Thumbs Up: Andy Roddick. I know, I know, he's now 1-14 against Federer all-time, but he played Roger tough in the quarters. Truth be told, the outcome never really seemed in doubt, but at least he made Federer work for the win.
Thumbs Down: Andy Roddick. I didn't see his post-match interview (though I imagine it involved Andy banging his head against the podium repeatedly) but, my God, this has to be deflating for him. At least in the past Andy had something to hang his hat on (I could have served better, I need to improve my backhand, he's mentally tougher than me, etc.), but now? I really don't know. He played a (fairly) terrific match (notably: a 71% first serve percentage, 77% of first serve points won) and still got fucking clobbered. I'm bummed for him and he's made over $12,000,000 in prize money in his career. Federer is just too good. Which brings up an interesting (at least, I think it's interesting) question: is he happy being world class (he hasn't been out of the top 10 in years) but, compared to Federer, Nadal, and Djokovic, decidedly second-tier? I mean, it's conceivable (in fact: more than likely) that he'll never win another slam, which has to be disheartening for him. And yet, he can probably go on winning two or three non-majors a year for another six years. There's certainly no shame in that, is there? For a much more sophisticated meditation on the whole "being mind-boggling good at something, but far from the greatest" issue, seek out David Foster Wallace's brilliant essay on Michael Joyce, then the 79th-ranked men's tennis player in the world, now Maria Sharapova's (at this stage, I'm guessing embattled) coach.

Thumbs Up: Ana Ivanovic. Carrie says that, once a year, I'm allowed to call one other women "gorgeous" with impunity. So...even though we've got about 100 days to go in '07, I'm using up my "get out of jail free" card right now. Goddamn...she's hot!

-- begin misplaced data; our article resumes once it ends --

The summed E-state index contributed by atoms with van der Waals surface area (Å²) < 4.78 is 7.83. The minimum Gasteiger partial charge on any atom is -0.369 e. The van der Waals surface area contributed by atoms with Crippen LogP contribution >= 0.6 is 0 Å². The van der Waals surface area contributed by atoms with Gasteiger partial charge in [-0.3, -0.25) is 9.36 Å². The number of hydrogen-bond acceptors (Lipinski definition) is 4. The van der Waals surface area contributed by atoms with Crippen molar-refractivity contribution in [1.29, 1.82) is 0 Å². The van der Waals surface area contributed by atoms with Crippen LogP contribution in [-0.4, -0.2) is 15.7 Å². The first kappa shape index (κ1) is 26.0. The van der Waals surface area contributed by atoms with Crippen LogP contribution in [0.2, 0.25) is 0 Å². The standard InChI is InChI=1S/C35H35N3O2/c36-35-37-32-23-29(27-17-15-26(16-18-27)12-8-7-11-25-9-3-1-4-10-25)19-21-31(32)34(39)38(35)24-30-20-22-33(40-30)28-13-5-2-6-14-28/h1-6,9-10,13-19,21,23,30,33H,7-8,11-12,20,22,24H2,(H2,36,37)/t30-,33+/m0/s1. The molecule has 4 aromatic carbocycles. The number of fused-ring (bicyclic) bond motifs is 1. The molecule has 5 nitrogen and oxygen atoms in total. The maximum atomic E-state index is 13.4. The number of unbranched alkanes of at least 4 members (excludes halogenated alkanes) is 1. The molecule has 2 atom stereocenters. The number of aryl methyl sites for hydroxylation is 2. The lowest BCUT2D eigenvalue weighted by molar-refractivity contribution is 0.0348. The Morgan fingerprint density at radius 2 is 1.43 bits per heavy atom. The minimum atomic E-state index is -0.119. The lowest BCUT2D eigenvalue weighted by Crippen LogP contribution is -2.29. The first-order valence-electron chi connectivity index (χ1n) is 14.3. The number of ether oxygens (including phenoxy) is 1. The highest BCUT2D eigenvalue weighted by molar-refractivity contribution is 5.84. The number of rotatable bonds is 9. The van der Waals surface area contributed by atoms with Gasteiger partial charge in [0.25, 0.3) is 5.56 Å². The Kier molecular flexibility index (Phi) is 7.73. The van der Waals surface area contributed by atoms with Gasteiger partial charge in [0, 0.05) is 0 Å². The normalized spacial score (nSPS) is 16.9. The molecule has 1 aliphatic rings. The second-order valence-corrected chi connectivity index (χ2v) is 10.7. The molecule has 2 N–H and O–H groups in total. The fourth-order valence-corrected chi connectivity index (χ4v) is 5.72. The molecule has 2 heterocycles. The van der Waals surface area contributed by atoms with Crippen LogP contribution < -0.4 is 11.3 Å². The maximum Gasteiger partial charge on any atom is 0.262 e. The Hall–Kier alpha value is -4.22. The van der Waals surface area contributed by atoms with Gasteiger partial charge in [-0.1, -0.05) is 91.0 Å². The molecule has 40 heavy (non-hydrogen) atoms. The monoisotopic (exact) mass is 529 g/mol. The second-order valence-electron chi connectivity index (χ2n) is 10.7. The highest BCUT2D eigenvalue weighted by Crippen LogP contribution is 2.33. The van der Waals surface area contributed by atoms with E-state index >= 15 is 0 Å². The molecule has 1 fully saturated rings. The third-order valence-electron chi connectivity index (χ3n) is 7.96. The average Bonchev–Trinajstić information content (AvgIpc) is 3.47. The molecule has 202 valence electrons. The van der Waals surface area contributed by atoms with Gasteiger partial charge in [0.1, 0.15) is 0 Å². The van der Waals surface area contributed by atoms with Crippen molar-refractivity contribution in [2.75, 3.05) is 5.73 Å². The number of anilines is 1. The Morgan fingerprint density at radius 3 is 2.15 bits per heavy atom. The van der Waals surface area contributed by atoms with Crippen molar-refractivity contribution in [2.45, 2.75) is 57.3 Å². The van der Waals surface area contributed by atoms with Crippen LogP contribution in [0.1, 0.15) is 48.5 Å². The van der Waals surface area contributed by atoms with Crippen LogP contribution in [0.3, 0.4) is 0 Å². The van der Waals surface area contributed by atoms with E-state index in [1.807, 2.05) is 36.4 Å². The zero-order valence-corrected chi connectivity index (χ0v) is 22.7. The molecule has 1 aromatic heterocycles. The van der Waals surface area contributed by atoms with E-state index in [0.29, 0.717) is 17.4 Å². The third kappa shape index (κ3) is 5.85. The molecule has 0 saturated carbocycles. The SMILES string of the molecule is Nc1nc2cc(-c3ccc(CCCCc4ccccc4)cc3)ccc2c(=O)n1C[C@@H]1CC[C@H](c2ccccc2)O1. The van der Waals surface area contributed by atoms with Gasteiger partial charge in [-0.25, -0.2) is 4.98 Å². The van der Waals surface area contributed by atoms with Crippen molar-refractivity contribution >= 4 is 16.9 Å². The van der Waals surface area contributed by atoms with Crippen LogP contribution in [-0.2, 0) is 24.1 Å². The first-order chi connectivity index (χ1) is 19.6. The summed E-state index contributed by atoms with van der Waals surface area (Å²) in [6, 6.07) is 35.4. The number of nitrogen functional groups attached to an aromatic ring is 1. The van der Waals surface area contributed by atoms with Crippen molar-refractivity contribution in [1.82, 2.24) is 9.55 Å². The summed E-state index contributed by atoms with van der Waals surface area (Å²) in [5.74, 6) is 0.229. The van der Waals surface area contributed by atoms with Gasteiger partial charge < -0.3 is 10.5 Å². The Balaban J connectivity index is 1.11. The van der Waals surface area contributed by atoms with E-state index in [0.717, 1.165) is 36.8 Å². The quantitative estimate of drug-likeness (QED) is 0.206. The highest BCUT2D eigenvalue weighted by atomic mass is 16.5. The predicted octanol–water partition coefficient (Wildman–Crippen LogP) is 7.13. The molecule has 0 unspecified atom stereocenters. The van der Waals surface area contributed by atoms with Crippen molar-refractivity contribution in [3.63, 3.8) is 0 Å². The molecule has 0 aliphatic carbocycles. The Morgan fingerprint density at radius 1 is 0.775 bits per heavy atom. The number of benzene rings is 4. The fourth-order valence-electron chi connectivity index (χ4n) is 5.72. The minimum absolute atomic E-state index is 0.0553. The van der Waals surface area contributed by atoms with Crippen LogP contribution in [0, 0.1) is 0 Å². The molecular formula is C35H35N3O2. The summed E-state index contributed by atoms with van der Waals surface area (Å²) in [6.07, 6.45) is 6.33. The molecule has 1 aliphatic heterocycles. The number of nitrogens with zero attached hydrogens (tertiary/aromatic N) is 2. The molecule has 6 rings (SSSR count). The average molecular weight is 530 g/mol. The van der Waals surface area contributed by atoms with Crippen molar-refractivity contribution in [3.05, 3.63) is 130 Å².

Thumbs Down: to the impending postponement of our nuptials. But, baby, you said you were cool with this...

Thumbs Up: Men's Tennis. What with Federer's absolute dominance on grass and hard courts, Nadal's superior clay court play, the emergence of Djokovic as a legitimate rival to both, and a series of riveting matches at the Open (Blake-Santoro, Blake-Haas, Djokovic-Stepanek, Nalbandian-Ferrer, and Nadal-Ferrer to name a few), it's just a really exciting time to watch men's tennis. Yes, it's cyclical and, yes, the women's game is bound to get hot again, but, in the meantime: let's just enjoy the ride.
Thumbs Down: Women's Tennis. Part way through a rather dull early round Serena Williams beatdown, USA Network announcer Ted Robinson casually mentioned to Tracy Austin (the color commentator) that, while he was completely in favor of equal prize money for the men and the women (a recent change), he wondered if it wasn't time to consider reducing the women's field from 128 to 96 players. His reasoning--though unstated--seemed to be: Tracy, these early matches are soooooo boring. I'm as likely to sprout wings and flap out of this booth as Serena is to drop this match. Whaddya say we blow out of here and get some KFC?